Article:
Friday, February 25, 2011
An aside: Let's talk about drier feeling oils...
Allow me to recap a post from last year with a bit more detail...
An astringent is actually defined as "chemical that tends to shrink or constrict body tissues, usually locally after topical medicinal application." By definition an astringent isn't necessarily a drying thing, but we do perceive moisturizing ingredients with astringent qualities as drying. These more astringent oils and butters still moisturize well, but they will give you the perception of being drier than regular oils.
Let's take something like mango butter, considered a dry or astringent butter. The tannins in the butter may make it feel astringent, and it may "shrink or constrict" your skin, but the fatty acids and phytosterols are still offering amazing moisturizing qualities, so you are still getting a nicely moisturizing creation!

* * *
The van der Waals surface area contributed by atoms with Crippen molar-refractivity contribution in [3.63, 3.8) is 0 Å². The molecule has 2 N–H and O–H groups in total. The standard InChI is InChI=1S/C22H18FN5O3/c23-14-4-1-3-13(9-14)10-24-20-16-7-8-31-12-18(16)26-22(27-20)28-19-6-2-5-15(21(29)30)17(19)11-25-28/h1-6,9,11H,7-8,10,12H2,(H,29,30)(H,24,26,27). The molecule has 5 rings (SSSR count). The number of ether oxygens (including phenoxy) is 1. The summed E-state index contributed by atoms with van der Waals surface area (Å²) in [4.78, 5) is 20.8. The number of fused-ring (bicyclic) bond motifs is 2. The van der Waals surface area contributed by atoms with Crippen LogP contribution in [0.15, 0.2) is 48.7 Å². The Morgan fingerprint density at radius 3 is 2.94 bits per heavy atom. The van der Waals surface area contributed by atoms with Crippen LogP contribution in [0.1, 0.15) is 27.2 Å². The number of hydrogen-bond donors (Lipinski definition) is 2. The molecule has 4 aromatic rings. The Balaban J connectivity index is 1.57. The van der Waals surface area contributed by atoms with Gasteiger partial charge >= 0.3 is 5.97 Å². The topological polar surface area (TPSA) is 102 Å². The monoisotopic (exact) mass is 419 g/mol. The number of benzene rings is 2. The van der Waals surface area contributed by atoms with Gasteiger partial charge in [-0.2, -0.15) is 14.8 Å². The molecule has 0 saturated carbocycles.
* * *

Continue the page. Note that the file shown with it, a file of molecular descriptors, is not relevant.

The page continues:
If you take a look at non-oil based astringents, like alcohol or witch hazel, these can be drying because they don't contain all the lovely emollients we find in our esters, oils, and butters. (This is one of the reasons that cetyl alcohol isn't drying - it might be an alcohol by chemical definition, but it's a fatty alcohol, so it has that fatty or emollient part on it, which overcomes the drying possibilities of the alcohol part!) Witch hazel is less astringent and drying than alcohol, and can actually offer some moisturizing features for oily skin (click on the post to learn more).
Let's say you want to use an astringent butter or oil on dry hair or skin, will it still moisturize? Of course it will, because it contains all those lovely fatty acids. If you use an ester on dry hair or skin, will it still moisturize? Yep, because it's still an emollient. The chemistry of our drier feeling or astringent oils and butters means it feels drier but it will still behave as an emollient moisturizer that will do all the great things the non-astringent feeling butters, oils, and esters!